Ignore The Following Fields

Two weeks ago I stayed at the Sheraton Wall Centre for a few days. I made liberal use of their Internet access (priced at about CAN $12 a day, which is a deal at a four-star hotel). As usual, to sign up for their service, you had to complete an online form that popped up when you opened your browser. Here’s what it looked like (as always, click for a larger version):

Ignore This Field

Hilariously, the bottom half of the form is labeled “Ignore the Following Fields and Click Submit”. Then there are three fields, each labeled ‘Ignore This Field’.

Obviously this is a UI disaster. I’m sure there’s some peculiar explanation why the developer could edit field labels but not actually the form itself, but that’s not really satisfactory, is it?</p

There are actually two separate design disasters here. The less obvious one is the use of the software design term ‘field’. I don’t think the average hotel internet user understands that those blank areas are called ‘fields’. Most people just call them ‘boxes’.


  1. I also snagged a screenshot of this hilarity. Particularly funny since otherwise the hotel has such attention to detail – clearly a case of the outsourcing firm not matching the user experience of an otherwise outstanding location.

    As an example of the user experience of the hotel: they have a nifty weather report hooked in to the mirrors (so words like sunny or, more often, cloudy light up to let you know what the weather is) – nice ambient information. (I believe I was in the North Tower where I saw this.)

    @Karen – if I recall correctly, the fields to be ignored are on the second page of the sign-up form and just carry over values from the previous page – usually one would use hidden fields, not in this case.

    Ironic that the fields that were supposed to be ignored actually cause us to stop and talk about them.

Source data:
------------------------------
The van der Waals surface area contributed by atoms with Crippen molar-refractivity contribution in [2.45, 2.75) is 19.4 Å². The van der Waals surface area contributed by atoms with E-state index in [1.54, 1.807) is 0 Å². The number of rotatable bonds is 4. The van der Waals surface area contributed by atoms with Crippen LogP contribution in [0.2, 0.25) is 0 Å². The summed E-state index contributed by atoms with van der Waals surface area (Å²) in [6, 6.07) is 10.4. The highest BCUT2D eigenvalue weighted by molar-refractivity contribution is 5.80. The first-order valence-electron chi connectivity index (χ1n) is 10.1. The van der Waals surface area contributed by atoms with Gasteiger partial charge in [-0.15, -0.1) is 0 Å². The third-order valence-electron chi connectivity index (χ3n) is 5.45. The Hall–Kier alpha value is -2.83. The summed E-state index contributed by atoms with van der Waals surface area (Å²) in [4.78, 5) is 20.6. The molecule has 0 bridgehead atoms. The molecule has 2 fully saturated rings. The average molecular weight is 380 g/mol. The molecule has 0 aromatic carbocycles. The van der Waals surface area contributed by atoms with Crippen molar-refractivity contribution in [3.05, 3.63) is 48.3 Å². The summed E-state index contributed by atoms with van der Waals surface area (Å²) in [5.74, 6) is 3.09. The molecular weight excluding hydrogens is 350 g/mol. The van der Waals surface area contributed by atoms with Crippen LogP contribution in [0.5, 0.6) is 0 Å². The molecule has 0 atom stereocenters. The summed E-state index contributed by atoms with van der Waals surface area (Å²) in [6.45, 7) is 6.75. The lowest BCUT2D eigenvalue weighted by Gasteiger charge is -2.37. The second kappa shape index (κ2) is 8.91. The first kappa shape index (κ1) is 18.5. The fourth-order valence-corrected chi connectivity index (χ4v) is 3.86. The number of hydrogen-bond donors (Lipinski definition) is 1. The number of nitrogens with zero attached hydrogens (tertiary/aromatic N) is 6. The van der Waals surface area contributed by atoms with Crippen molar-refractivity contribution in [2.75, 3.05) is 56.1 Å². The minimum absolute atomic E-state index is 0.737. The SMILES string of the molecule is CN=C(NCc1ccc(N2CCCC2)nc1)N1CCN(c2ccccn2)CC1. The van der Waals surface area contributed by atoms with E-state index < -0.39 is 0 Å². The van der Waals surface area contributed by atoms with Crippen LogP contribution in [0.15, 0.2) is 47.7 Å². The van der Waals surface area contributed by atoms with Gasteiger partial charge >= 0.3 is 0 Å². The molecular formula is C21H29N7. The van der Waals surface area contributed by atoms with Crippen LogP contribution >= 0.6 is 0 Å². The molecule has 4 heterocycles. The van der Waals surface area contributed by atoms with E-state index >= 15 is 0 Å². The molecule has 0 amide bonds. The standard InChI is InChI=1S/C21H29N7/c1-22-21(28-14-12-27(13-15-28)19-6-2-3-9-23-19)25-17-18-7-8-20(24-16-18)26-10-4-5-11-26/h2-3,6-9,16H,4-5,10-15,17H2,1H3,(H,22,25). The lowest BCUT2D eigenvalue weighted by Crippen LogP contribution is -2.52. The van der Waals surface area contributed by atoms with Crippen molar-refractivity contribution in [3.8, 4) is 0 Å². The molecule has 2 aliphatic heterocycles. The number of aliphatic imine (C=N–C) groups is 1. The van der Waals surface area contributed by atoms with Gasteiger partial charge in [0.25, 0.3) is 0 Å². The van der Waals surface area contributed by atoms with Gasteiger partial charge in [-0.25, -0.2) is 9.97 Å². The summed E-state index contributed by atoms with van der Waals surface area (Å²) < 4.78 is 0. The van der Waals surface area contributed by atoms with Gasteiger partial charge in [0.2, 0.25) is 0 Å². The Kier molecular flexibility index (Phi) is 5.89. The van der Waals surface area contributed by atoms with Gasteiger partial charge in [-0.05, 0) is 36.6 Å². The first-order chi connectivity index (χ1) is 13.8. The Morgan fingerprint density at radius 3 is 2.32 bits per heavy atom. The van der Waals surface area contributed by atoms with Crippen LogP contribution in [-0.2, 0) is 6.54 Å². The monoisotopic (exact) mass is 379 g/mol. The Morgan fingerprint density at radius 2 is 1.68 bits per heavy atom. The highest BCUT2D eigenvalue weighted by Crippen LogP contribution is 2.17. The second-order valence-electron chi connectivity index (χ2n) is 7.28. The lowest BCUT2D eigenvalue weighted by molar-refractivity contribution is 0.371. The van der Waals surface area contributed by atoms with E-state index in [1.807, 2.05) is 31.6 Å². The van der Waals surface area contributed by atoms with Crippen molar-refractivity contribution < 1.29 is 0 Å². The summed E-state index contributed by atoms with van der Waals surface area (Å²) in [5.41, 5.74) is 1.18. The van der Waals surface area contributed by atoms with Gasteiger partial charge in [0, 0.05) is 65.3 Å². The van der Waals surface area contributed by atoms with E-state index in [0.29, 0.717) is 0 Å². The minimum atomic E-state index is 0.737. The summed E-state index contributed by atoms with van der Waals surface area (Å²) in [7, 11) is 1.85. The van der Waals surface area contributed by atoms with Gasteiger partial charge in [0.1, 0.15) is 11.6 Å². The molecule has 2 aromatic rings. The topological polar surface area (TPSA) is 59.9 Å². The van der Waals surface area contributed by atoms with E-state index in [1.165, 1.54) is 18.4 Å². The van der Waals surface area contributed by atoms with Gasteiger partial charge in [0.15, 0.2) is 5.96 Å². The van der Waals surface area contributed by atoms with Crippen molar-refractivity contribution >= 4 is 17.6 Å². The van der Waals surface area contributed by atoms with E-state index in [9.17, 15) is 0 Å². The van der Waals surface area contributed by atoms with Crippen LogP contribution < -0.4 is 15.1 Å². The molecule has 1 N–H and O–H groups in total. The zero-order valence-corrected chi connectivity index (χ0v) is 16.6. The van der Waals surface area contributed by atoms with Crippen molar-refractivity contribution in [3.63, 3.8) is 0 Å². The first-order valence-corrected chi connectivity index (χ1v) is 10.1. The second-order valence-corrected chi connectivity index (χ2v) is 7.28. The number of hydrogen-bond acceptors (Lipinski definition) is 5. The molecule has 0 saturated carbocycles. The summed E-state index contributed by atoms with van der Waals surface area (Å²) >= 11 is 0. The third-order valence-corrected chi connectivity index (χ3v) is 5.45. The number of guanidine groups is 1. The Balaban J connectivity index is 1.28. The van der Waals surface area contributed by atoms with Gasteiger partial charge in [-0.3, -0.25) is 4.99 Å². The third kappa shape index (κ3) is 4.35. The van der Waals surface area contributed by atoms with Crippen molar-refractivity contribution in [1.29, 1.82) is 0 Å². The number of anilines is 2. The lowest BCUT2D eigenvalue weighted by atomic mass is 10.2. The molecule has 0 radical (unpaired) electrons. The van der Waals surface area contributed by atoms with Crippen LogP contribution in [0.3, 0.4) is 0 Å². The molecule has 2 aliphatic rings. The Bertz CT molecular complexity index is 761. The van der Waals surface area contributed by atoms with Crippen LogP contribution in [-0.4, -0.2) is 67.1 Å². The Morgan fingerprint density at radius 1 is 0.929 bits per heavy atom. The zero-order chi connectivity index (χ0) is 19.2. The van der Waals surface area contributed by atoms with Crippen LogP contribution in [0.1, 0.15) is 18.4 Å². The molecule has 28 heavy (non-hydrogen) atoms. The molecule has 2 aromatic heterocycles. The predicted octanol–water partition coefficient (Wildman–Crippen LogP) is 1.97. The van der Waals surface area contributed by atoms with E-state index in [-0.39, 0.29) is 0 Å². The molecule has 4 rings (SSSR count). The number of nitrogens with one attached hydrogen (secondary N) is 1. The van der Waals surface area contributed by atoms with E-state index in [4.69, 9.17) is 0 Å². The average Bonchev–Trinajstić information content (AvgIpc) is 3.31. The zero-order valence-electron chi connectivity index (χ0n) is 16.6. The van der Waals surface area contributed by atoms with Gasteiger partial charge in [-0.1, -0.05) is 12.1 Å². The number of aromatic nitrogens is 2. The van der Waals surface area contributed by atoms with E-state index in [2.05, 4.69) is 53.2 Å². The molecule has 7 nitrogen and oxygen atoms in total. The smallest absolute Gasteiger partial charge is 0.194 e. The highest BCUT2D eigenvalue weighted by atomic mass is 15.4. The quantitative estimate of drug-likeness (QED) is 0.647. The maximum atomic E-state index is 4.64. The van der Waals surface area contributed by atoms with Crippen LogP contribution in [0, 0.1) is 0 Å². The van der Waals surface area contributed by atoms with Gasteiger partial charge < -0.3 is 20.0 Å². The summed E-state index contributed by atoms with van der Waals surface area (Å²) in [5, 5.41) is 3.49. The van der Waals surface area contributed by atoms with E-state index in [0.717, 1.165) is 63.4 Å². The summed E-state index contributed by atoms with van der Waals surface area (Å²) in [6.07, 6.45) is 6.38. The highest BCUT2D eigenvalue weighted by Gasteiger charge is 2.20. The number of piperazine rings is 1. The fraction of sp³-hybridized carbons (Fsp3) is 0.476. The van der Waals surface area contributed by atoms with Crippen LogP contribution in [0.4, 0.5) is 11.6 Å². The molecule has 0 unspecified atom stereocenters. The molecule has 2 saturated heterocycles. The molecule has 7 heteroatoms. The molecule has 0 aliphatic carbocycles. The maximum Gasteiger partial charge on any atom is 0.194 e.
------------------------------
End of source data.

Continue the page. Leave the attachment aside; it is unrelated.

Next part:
2. Jeffrey: You’re dead right on the user experience–the hotel was otherwise really good. I dug that weather info display. I particularly liked that it could show multiple states (like both ‘cloudy’ and ‘windy).

  3. David: Oddly but predictably, there’s an inverse relationship between the poshness of a hotel and the amount they charge for internet access.

  4. I’ve seen this sort of thing before. It has to do with nomenclature and configuration. The hotel probably doesn’t have any devs on staff but they can still alter the labels in their app through some sort of config mechanism that the app came with.

  5. I guess they don’t have any of their $12/day budget to spend on improving the form.

    By the way, the AirPort Express or similar portable Wi-Fi base stations are great ways to share pricey connections like this among several friends staying in adjacent rooms.

    Alas, when my wife was in Las Vegas, the hotel only had for-pay Wi-Fi (i.e. no plug-in Internet). You can still share that if you have a Mac by plugging in other computers with an Ethernet cable, but that’s not so much fun.

  6. I agree with David – and that’s interesting about the inverse relationship…

    Both my recent hotel stays were middle-of-the-road, with free internet.

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